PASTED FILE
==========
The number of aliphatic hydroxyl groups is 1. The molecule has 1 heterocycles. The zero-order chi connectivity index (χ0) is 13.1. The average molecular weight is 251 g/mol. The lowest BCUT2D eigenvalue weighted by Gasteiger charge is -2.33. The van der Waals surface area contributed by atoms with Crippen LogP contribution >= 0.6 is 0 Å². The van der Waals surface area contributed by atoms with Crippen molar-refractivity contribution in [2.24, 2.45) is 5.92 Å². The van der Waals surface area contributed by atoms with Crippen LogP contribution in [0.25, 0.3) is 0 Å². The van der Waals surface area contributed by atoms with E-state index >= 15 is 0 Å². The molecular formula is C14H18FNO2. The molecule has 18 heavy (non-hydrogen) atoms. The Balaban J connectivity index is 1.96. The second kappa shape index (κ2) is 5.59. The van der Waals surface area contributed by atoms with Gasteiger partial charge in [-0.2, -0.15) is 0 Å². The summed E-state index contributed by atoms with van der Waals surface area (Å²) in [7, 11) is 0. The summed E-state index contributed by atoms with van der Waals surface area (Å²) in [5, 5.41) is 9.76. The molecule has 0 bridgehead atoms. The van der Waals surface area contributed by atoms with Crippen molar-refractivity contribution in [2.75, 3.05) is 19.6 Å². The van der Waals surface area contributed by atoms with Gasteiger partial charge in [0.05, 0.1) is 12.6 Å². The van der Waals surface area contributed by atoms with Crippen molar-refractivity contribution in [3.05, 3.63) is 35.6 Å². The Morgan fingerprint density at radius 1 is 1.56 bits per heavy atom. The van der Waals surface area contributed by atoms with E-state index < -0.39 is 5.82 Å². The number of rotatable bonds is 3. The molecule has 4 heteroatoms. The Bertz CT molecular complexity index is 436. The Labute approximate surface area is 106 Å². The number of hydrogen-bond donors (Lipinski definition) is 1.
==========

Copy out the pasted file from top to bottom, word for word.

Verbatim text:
The number of aliphatic hydroxyl groups is 1. The molecule has 1 heterocycles. The zero-order chi connectivity index (χ0) is 13.1. The average molecular weight is 251 g/mol. The lowest BCUT2D eigenvalue weighted by Gasteiger charge is -2.33. The van der Waals surface area contributed by atoms with Crippen LogP contribution >= 0.6 is 0 Å². The van der Waals surface area contributed by atoms with Crippen molar-refractivity contribution in [2.24, 2.45) is 5.92 Å². The van der Waals surface area contributed by atoms with Crippen LogP contribution in [0.25, 0.3) is 0 Å². The van der Waals surface area contributed by atoms with E-state index >= 15 is 0 Å². The molecular formula is C14H18FNO2. The molecule has 18 heavy (non-hydrogen) atoms. The Balaban J connectivity index is 1.96. The second kappa shape index (κ2) is 5.59. The van der Waals surface area contributed by atoms with Gasteiger partial charge in [-0.2, -0.15) is 0 Å². The summed E-state index contributed by atoms with van der Waals surface area (Å²) in [7, 11) is 0. The summed E-state index contributed by atoms with van der Waals surface area (Å²) in [5, 5.41) is 9.76. The molecule has 0 bridgehead atoms. The van der Waals surface area contributed by atoms with Crippen molar-refractivity contribution in [2.75, 3.05) is 19.6 Å². The van der Waals surface area contributed by atoms with Gasteiger partial charge in [0.05, 0.1) is 12.6 Å². The van der Waals surface area contributed by atoms with Crippen molar-refractivity contribution in [3.05, 3.63) is 35.6 Å². The Morgan fingerprint density at radius 1 is 1.56 bits per heavy atom. The van der Waals surface area contributed by atoms with E-state index < -0.39 is 5.82 Å². The number of rotatable bonds is 3. The molecule has 4 heteroatoms. The Bertz CT molecular complexity index is 436. The Labute approximate surface area is 106 Å². The number of hydrogen-bond donors (Lipinski definition) is 1.